Guide to spread betting: learn how to spread bet profitably.
Guide to spread betting: financial spreadbetting has developed from being the preserve of the sharp-suited City types to being the derivative of choice for private investors in the UK. The main reason for this dramatic rise in popularity is the fact that it is free from both stamp duty and capital gains tax.
So what is a financial spread bet?
Essentially, a spread bet is a derivative instrument that allows a trader to gain exposure to the movement in a range of financial instruments including individual company shares, equity indices, currencies and even commodities without taking physical ownership of the securities.
Simply put, a trader bets that the price of a share or index would rise or fall. If the trader is proven correct over time, he wins. On the other hand, if wrong, he loses to the spread betting company.
Guide to spread betting: betting basics
Consider the FTSE 100 index trading at 6100. In this case, the 6100 is the mid-price but the broker would quote something like 6098–6102 (a four-point spread). A trader that wishes to bet that the index would fall would begin his trade at 6098 with a short sell instruction. On the flipside, if you think that the index would go up, you simply buy at 6102.
Whichever side you take, you are immediately plunged into a loss equivalent to the size of the spread [four points in this case = 6102 minus 6098] and the index has to move through the spread before you start to count any profit. So far so good! This is basically no different from a traditional share transaction.
Guide to spread betting: the spread bet stake
Since spread betting is structured as a bet, each position is backed by a stake. So rather than buying 100 shares in Barclays, you bet a £1 per point move in Barclays. To understand this, notice that if you own 100 shares in Barclays, then every time the share price rises by 1p you gain £1.
Guide to spread betting: the spread bet trader’s profit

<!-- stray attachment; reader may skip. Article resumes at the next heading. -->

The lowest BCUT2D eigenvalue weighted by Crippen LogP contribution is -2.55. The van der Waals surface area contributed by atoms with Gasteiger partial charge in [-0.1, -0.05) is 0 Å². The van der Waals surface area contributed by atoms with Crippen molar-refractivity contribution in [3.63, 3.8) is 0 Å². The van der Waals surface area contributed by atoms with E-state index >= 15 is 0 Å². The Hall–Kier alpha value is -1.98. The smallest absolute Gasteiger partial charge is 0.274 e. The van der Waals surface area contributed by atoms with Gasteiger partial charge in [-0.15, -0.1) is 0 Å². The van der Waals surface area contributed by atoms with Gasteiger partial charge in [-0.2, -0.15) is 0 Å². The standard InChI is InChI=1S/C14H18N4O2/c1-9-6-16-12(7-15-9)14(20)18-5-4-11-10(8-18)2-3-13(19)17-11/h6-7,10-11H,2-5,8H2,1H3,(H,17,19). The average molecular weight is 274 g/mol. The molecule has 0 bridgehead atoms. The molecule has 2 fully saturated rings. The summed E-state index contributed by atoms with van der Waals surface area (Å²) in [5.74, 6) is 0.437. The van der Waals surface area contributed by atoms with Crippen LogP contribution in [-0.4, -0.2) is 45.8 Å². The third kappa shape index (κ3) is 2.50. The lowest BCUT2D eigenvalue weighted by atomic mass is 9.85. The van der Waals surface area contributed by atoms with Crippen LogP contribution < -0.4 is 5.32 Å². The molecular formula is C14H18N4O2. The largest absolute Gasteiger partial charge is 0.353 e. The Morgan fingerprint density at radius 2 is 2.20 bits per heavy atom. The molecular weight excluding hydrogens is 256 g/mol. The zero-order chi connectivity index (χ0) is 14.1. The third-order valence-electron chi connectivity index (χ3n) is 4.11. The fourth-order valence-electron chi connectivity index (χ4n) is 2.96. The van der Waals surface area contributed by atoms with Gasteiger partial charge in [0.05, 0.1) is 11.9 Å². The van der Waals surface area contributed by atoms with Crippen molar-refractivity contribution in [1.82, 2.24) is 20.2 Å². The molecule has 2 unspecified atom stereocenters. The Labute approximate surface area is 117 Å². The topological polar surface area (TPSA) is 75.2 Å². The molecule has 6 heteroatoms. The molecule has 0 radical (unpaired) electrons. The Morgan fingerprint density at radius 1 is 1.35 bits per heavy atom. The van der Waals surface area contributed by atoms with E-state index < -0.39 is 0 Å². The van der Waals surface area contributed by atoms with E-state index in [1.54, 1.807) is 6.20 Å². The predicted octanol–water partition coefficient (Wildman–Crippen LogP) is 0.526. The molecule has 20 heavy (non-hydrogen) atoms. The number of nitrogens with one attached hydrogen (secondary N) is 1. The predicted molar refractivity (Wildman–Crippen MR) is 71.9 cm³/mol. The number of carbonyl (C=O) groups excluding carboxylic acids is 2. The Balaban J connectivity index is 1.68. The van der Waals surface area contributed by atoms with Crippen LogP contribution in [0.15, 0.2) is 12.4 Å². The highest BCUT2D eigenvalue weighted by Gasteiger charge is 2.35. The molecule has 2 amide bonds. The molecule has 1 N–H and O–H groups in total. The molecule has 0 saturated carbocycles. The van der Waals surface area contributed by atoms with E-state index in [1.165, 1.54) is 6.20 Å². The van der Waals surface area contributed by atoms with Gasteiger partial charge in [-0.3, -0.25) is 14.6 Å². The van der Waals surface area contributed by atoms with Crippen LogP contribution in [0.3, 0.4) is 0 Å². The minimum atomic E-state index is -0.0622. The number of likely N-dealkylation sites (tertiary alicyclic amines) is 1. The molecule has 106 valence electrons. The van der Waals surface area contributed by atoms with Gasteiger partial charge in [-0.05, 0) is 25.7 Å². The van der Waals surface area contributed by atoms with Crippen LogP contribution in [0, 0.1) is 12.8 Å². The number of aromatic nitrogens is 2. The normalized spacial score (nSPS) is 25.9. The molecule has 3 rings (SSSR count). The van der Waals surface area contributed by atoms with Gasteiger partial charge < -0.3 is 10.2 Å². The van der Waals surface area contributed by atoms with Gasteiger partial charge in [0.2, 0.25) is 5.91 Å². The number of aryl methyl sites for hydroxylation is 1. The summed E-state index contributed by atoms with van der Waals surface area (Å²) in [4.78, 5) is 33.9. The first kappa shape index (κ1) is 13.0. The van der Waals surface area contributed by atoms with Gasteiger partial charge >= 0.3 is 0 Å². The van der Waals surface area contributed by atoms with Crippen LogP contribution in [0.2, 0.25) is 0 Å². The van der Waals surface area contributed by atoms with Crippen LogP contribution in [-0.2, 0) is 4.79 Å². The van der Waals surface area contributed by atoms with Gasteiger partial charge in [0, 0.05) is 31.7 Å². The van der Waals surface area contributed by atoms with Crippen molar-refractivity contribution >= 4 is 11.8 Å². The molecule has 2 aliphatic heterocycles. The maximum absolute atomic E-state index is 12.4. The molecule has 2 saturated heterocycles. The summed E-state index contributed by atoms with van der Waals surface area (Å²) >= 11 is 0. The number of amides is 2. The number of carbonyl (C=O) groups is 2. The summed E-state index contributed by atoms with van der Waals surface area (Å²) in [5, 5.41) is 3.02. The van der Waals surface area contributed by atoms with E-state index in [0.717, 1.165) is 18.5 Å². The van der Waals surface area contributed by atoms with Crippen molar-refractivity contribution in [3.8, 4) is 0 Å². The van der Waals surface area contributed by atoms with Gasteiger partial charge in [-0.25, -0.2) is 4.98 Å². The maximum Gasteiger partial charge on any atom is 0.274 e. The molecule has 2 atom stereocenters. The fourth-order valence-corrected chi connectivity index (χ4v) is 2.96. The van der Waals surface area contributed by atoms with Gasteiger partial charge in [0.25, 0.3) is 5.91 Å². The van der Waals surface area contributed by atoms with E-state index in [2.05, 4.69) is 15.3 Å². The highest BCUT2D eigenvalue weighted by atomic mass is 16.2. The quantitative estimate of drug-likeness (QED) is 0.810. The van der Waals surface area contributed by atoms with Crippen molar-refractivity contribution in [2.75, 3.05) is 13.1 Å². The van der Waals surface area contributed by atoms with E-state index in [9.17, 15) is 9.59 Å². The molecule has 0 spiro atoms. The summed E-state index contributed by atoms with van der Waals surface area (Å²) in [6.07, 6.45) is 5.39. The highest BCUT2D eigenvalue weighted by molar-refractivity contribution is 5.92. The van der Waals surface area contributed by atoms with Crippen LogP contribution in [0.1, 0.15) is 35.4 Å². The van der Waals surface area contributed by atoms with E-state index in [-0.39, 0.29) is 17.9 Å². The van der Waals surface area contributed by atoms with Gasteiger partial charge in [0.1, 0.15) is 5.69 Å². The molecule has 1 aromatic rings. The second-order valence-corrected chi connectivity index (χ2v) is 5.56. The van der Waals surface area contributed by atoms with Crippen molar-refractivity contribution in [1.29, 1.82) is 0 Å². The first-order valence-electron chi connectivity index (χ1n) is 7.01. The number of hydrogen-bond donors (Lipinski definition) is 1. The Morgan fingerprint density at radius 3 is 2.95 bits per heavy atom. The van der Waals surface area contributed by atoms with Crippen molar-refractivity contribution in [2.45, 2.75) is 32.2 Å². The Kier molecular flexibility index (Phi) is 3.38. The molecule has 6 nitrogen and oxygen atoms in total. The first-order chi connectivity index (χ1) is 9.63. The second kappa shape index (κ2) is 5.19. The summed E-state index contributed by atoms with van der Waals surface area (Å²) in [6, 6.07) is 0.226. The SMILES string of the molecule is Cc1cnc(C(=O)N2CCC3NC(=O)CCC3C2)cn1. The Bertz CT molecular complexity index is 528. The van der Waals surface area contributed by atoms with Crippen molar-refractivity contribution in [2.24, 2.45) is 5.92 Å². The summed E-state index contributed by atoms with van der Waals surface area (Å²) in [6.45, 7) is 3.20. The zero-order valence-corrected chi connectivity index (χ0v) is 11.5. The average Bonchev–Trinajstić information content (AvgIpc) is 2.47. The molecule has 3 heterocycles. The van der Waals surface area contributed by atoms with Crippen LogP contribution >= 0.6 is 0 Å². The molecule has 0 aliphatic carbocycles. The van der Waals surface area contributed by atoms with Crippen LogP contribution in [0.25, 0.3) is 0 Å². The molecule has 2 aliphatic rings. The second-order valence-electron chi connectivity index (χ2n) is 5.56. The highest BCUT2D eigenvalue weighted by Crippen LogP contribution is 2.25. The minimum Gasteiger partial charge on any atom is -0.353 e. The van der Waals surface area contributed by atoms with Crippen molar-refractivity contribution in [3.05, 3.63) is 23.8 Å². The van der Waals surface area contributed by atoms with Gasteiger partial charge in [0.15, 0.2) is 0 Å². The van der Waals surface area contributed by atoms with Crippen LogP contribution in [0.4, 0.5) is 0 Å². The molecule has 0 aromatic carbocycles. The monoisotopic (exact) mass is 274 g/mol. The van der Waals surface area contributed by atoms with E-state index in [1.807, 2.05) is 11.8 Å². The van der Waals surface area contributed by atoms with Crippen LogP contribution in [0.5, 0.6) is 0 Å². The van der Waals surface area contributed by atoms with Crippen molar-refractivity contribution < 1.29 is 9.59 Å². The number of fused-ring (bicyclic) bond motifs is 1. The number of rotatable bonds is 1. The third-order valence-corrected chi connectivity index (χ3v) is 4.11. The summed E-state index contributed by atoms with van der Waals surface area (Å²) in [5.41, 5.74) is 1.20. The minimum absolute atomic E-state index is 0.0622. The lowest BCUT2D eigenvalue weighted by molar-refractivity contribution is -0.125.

A spread bet trader’s profit (or loss) is calculated as the product of the stake and the total price change. So, in the example above, if you bet £5 per point on the FTSE 100 and it moves from 6102 to 6200, then you would have gained 98 points at £5 per point, which equals £490 profit (i.e. £5 x 98). You would have lost the same amount if the trade had gone against you and the Footsie 100 index dropped to 6004.
Guide to spread betting: the risks and rewards
From this simple illustration, you can see that spread betting involves a lot of leverage. This means that you are able to place trades that require far more money than your initial deposit with the spread betting broker. It also means that you can win or lose much more than your initial deposit. Indeed, most spread betting companies only require a deposit of about 10% of the total transaction value.
Make no mistakes about it. Leverage = Risk! The spread bet trader needs to understand this and ensure that spread betting is not seen as a get-rich-quick scheme.
Leverage (meaning essentially, borrowed money) is a double-edged sword and it cuts both ways!
Nevertheless, if any website can provide you with appropriate education to help you make informed trading decisions, then it is www.spreadbettrader.co.uk
Hope you have found this guide to spread betting useful. Please check out the following articles for further details on this exciting approach to financial trading.